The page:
The standards we have experienced appropriately being applied at the Local level for approval of our application are rigorous indeed. Our expectation is that an even more rigorous process be applied in consideration of a State Significant Development application for a quarry in an area where there is an existing and rapidly growing residential community and, as well, a sensitive ecological zone.
When considering this application from Hanson for the new quarry please consider the attached letter with my submission.
Inconvenient Truths -
1. A core koala habitat of “high use” level exists in the centre of the proposed new quarry, as shown in the Greater Sancrox study concluded in 2015.
2. A very large portion of the proposed new pit is a “medium use” koala habitat.
a. Given the devastating bushfires currently threatening this already endangered species, now more than ever we need to protect their habitat.
3. A subregional biological linkage corridor runs right through the centre of the proposed new pit location.
4. An Endangered Ecological Community (EEC) of Flax leaved paperbark, prickly-leaved tea tree is located in the area of the new pit.
5. Significant swamp oak and mixed eucalypt open forest areas will have to be destroyed.
6. Previous studies revealed 5 hollow bearing trees for koala habitat in the proposed pit area. The EIS prepared by Hanson says there is 1.
7. Twice daily blasting will impact traffic on Sancrox Rd and may impact the Pacific Highway, every blast. How this will be managed is uncertain but there is a code of conduct for blast guarding which has been developed by the Australian Explosives Industry and Safety Group which Hanson should consider adopting.
8. Hanson has not been able to comply with the screens of trees conditional requirements for the existing quarry. How therefore will they cope with the requirements of significantly higher standard mitigation measures given the dimension of the proposed larger new pit?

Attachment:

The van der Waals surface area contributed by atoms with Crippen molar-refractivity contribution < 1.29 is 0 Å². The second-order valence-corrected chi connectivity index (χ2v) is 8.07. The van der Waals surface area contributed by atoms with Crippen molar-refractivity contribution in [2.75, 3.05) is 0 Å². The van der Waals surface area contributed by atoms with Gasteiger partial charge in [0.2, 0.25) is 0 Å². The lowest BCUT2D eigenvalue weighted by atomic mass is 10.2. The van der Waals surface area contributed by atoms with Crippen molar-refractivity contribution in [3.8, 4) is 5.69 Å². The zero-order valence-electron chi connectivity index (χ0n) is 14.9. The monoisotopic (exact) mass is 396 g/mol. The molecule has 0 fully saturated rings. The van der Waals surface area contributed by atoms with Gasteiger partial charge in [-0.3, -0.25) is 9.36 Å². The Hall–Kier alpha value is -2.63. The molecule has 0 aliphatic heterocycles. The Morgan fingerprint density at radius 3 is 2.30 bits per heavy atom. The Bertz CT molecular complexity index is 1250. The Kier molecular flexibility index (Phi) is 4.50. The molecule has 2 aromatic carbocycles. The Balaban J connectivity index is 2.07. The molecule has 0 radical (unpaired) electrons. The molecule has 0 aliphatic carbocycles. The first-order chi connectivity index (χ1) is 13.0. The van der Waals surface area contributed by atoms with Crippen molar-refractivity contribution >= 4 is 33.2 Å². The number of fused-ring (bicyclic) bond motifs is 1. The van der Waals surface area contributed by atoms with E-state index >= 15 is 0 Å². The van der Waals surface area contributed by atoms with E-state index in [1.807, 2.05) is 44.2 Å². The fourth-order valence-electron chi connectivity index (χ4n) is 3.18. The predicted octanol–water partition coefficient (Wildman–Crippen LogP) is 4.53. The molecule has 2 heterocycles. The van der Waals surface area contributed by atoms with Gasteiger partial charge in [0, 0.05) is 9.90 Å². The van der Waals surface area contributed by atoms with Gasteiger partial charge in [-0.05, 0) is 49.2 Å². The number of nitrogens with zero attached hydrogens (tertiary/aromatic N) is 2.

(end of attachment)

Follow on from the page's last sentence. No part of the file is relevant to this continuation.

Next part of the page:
9. Possibly the impacted areas cannot be contained within the Hanson owned land simply via management of mitigation measures.
10. Evidence is that the culture at the Sancrox Quarry is not capable of managing mitigation measures for existing operational conditions. There is no indication that Hanson proposes significantly different behaviours to support the management of mitigation measures in the proposed new quarry.
11. The new Sancrox quarry project will fragment and alienate land and result in conflict with adjoining land uses.
The quarry is not ideally situated. In every direction over the range of 300m – 1,300m, there is both current and potential residential development and this new proposal is not consistent with the needs for this local government area.
Omissions from the EIS -
1. No mention is made of the currently being constructed 142 Lot Rural Residential sub-division to the west of the site (Le Clos Verdun), the eastern boundary of which is only 600m from the western edge of the new quarry.
2. No mention is made of the existing houses located on Le Clos Sancrox, the nearest of which is less than 1km from the edge of the proposed new quarry and the proposal currently being considered by PMHC to rezone the whole Le Clos Sancrox as residential, the closest parts of which will be approximately 300m from the southern edge of the proposed new quarry.